Justia Construction Law Opinion SummariesArticles Posted in California Supreme Court
Pinnacle Museum Tower Ass’n v. Pinnacle Market Dev.
An owners association for a construction defect action against a condominium developer, seeking recovery for damage to its property and damage to the separate interests of the condominium owners who composed its membership. In response, the developer filed a motion to compel arbitration based on a clause in the recorded declaration of covenants, conditions, and restrictions providing that the association and the individual owners agreed to resolve any construction dispute with the developer through binding arbitration. The trial court determined that the clause embodied an agreement to arbitrate between the developer and the association but invalidated the agreement upon finding it marked by slight substantive unconscionability and a high degree of procedural unconscionability. The court of appeal affirmed. The Supreme Court reversed, holding that the arbitration clause bound the association and was not unconscionable. View "Pinnacle Museum Tower Ass'n v. Pinnacle Market Dev." on Justia Law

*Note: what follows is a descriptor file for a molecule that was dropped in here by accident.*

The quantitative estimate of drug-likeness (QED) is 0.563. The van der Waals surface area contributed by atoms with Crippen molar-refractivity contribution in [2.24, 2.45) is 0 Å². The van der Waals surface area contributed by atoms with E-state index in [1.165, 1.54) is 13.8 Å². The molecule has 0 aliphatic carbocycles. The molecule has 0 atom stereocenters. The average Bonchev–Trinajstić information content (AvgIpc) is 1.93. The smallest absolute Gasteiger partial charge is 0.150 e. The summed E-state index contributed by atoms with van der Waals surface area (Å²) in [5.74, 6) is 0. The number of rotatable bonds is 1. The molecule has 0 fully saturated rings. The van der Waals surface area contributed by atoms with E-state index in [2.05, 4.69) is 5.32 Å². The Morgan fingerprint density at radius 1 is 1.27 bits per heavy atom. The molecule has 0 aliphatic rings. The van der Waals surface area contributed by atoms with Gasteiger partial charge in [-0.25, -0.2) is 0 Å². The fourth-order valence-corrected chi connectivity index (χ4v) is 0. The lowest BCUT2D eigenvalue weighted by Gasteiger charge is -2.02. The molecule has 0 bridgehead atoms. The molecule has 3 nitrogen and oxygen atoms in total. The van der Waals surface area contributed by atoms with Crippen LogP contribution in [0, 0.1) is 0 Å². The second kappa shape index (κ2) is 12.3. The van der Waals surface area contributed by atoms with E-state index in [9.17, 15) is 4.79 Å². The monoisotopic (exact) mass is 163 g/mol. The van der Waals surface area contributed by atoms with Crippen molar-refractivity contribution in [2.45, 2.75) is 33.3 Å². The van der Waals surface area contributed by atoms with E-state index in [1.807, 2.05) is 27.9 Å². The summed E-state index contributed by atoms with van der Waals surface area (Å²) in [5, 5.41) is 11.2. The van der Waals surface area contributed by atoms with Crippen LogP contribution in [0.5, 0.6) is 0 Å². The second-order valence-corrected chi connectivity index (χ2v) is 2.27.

State Bldg. & Constr. Trades Council v. City of Vista
A charter city entered into certain contracts for the construction of public buildings. A federation of labor unions then petitioned the superior court for a peremptory writ of mandate, asserting that the city must comply with California's prevailing wage law notwithstanding local ordinances stating otherwise. The prevailing wage law requires that certain minimum wage levels be paid to contract workers constructing public works. At issue on appeal was whether, under the state constitution, the subject matter of the state's prevailing wage law was a "statewide concern" over which the state has primary legislative authority, or whether the matter was a municipal affair and therefore governed by the charter city's local ordinances. The Supreme Court affirmed the court of appeal, which in turn affirmed the trial court's judgment denying the union's petition for a writ of mandate, holding that there was no statewide concern at issue in this case, and therefore, the state's prevailing wage law did not apply to the charter city. View "State Bldg. & Constr. Trades Council v. City of Vista" on Justia Law